On 26 May the recent Queen’s Speech was voted on in parliament. It passed by 297 votes to 237. But the approval was conditional: Cameron’s government had to accept an amendment to its plans that explicitly protects the NHS from the toxic Transatlantic Trade and Investment Partnership (TTIP) currently being negotiated with the US.
This marks the first time in centuries that a UK government has accepted a concession of this nature to its Queen’s Speech. In fact, until fairly recently parliamentary wording on amendments to the Queen’s Speech were as follows:
If the Queen’s Speech is amended, the Prime Minister must resign.
But apparently that statement has just been removed. A footnote on the parliament’s web page acknowledges:
This page was amended in May 2016 to remove the sentence ‘If the Queen’s Speech is amended, the Prime Minister must resign.’ Although it could be seen as a test of a new government’s strength, amendments to motion on the Loyal Address do not necessitate a resignation.
Cameron’s government rewrote the rules on parliamentary procedure in the 2011 Fixed-term Parliaments Act. This act essentially changed the terms of what is considered ‘no confidence‘ and weakened the actions that could be taken as a result of amendments like this.
However, the removal of the article at the very moment this NHS amendment is being tabled shows the Prime Minister is very aware of how precarious his position is.
The amendment was backed by Labour, the SNP, the Green party, and around 40 Tory MPs. The Conservative government currently only has a parliamentary majority of 17. If it had resisted the proposal it would have been faced with a crushing defeat over its plan for the next session of parliament.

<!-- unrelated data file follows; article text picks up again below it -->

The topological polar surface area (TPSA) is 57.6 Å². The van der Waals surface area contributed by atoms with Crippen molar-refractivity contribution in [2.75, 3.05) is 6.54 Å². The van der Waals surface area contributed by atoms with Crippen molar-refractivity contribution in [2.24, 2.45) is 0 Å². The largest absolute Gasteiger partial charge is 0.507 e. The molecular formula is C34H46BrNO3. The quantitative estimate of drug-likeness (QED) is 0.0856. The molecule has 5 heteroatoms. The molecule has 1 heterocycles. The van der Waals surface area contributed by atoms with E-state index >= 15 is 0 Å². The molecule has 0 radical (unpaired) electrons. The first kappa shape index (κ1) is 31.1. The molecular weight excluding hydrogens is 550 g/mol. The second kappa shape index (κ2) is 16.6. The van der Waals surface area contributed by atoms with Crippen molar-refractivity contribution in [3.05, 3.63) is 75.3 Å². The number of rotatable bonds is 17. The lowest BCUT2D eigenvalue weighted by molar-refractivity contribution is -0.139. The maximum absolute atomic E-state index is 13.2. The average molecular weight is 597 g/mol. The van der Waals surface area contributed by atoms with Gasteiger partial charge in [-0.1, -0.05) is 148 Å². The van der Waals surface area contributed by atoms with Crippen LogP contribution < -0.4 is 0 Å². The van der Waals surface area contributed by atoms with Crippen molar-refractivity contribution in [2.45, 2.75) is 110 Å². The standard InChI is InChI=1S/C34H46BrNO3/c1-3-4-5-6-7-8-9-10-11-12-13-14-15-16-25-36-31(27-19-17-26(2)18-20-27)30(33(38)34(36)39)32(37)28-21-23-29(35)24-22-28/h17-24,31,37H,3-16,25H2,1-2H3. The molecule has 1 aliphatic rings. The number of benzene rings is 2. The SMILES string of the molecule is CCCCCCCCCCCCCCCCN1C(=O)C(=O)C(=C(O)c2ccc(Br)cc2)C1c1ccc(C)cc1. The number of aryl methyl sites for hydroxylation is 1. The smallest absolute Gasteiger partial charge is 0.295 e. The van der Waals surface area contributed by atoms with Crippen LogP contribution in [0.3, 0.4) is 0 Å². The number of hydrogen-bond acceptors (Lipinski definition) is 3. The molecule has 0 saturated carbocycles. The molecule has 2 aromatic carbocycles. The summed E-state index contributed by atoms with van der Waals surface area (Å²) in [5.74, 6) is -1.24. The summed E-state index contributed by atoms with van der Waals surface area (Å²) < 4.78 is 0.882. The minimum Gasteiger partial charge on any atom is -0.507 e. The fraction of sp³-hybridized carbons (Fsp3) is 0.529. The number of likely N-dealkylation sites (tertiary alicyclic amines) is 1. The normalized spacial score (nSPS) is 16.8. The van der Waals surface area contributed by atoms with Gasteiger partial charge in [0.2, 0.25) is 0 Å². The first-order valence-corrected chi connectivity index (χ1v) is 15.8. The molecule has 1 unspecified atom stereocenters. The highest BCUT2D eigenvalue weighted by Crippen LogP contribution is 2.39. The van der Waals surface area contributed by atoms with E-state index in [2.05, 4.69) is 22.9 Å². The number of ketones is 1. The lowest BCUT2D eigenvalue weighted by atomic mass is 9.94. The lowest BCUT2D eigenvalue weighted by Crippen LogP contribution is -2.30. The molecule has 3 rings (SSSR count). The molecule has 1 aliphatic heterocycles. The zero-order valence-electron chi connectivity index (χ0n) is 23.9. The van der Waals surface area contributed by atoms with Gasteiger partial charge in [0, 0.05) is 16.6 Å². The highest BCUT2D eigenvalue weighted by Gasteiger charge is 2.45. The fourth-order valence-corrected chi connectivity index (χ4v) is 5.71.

The development is great news for the NHS. Cameron has previously refused to consider any clause in TTIP that exempts the health service from its conditions. This would leave our national treasure in serious danger of being completely swallowed up by the private sector. Labour MP Paula Sherriff, a signatory to the amendment, explained:
It is clear that a majority in the Commons, as well as in the country, do not accept the government’s position on TTIP, and believe that the trade deal that is currently on the table is a clear threat to the NHS and other public services.
However, the NHS is not the only aspect of civil life threatened by the controversial deal. Climate change protections, food standards regulations, workers’ rights and our digital privacy are all at risk of being diminished under TTIP.
And although this particular trade deal has received publicity, and opposition, it is not the only one on the table. A similar deal called the Comprehensive Economic and Trade Agreement (CETA) is currently under negotiation with Canada. Recently documents have been leaked from these talks which show that the UK is demanding the “fastest possible implementation” of this particular trade agreement.
Both deals are being discussed under the EU umbrella. But the UK is one of the countries most fiercely pushing for the green light. As Global Justice Now director Nick Dearden has noted:
Toxic trade deals like CETA are inherently undemocratic. But Cameron seems perfectly happy to go beyond what the EU requires — he seems to be interested in handing over sovereignty for the sake of it. Again, Britain plays the role of making the EU less, rather than more, democratic.
Under pressure from a potential Tory revolt, Cameron has capitulated to demands that will protect our NHS from total corporate capture. But be under no illusions. He is hell bent on ensuring that the desires and rights of big business have precedence over ours.
So, whether in or out of the EU this fight is far from over. But shielding our NHS from this rotten deal is an extremely good start. Let’s carry on the momentum and protect the rest of our public services and democratic sovereignty from US giants.
Take action with Global Justice Now against these toxic trade deals.
Sign the petition against TTIP.
Support the campaign against the privatisation of our NHS.
Image via Department for Culture, Media and Sport/Flickr